As envisioned by Congress, digital TV was supposed to give "free" TV, a fixture in U.S. living rooms for more than 50 years, a much-needed face lift. Instead, the program got so bogged down that lawmakers, in the midst of dealing with an epic financial crisis, had to run to the rescue.
Why did the program go off the rails so badly?
Interviews with more than a dozen current and former NTIA officials, consumer advocates, White House personnel and others suggest a combination of factors. Among them: bureaucratic bumbling, penny-pinching, NTIA's narrow interpretations of provisions in the DTV bill, and relentless warring about money between Republicans, who wanted to spend as little as possible on the DTV transition, and Democrats, who had concerns about funding from the start. Some sources would speak only on the condition of anonymity because they're not authorized to comment publicly and fear retribution from current and former employers.
Demand was seriously underestimated
"There were so many hurdles and detours (for consumers) that the chances of the program working successfully were very small right from the beginning," says Rep. Ed Markey, D-Mass., former chairman of the Subcommittee on Communications Technology and the Internet, which has congressional oversight of NTIA.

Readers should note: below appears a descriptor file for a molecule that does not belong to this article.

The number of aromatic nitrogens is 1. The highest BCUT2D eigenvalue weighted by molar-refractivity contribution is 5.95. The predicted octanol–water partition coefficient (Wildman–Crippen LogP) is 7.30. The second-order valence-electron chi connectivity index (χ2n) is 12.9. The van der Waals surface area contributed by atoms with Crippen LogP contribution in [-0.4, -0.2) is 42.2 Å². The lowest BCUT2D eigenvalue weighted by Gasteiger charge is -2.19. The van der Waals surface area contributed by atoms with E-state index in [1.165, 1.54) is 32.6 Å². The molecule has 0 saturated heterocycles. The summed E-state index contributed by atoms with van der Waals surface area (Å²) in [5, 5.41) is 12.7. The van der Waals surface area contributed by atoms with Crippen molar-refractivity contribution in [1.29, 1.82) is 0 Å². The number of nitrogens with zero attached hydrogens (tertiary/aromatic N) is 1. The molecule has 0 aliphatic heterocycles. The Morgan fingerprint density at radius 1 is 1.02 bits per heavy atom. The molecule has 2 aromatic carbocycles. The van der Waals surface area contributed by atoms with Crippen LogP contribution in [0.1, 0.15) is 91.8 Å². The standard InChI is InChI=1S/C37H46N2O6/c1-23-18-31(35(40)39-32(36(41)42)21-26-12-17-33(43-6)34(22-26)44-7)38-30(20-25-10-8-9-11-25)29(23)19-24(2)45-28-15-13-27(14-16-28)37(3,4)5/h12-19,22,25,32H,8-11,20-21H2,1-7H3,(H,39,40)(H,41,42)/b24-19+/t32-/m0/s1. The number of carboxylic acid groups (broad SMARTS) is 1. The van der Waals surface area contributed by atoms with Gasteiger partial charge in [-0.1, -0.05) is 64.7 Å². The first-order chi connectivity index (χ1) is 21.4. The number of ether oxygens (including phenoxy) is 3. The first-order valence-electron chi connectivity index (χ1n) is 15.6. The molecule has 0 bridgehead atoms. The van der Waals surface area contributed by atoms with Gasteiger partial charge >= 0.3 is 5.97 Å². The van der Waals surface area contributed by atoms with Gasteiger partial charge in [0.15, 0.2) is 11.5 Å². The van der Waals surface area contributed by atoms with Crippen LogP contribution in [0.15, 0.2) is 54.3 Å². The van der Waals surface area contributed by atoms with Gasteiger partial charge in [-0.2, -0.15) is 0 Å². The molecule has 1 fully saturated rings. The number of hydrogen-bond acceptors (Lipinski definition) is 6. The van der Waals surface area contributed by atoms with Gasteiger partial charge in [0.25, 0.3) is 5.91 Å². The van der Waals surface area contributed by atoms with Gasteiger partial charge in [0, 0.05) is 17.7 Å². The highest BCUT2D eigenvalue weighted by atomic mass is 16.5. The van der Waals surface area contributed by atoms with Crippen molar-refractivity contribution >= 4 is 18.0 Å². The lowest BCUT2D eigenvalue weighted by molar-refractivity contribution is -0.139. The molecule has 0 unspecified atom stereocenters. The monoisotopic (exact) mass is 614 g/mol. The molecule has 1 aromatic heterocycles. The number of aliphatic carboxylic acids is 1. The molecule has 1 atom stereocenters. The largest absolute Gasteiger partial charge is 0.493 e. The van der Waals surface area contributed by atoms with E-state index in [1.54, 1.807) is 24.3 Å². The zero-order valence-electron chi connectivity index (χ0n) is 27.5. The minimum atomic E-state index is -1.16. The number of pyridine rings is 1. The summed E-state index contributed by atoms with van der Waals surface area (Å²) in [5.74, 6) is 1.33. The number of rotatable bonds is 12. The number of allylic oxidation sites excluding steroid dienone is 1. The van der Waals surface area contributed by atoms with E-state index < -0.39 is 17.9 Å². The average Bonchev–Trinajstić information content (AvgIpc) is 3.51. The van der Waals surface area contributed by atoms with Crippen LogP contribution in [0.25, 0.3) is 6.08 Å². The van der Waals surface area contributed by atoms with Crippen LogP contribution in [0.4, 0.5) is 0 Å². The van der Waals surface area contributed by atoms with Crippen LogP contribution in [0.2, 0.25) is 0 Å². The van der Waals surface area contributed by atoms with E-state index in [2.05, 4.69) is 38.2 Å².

NTIA's assumptions about the popularity of the coupons proved woefully off target. As of March 18, more than 54.2 million coupons had been requested, and 25.7 million redeemed. Average redemption rate to date: 55.7%.
The agency's miscalculations came into play in dramatic fashion in late December. In a conference call with reporters, Meredith Baker, then acting director, said NTIA was effectively out of money and would have to put consumers on a waiting list. Within days, more than 100,000 requests had piled up. By February, there were more than 4 million, and thousands of requests were pouring in daily.
Factoring in processing time — 4 to 6 weeks — wait-listed consumers had little hope of receiving their coupons in time to beat the DTV deadline, then set for Feb. 17. After a lot of haggling, Congress pushed back the DTV transition date by four months, to June 12. Lawmakers also included $650 million in new coupon funding in the stimulus package approved in February.
Ushering in a new era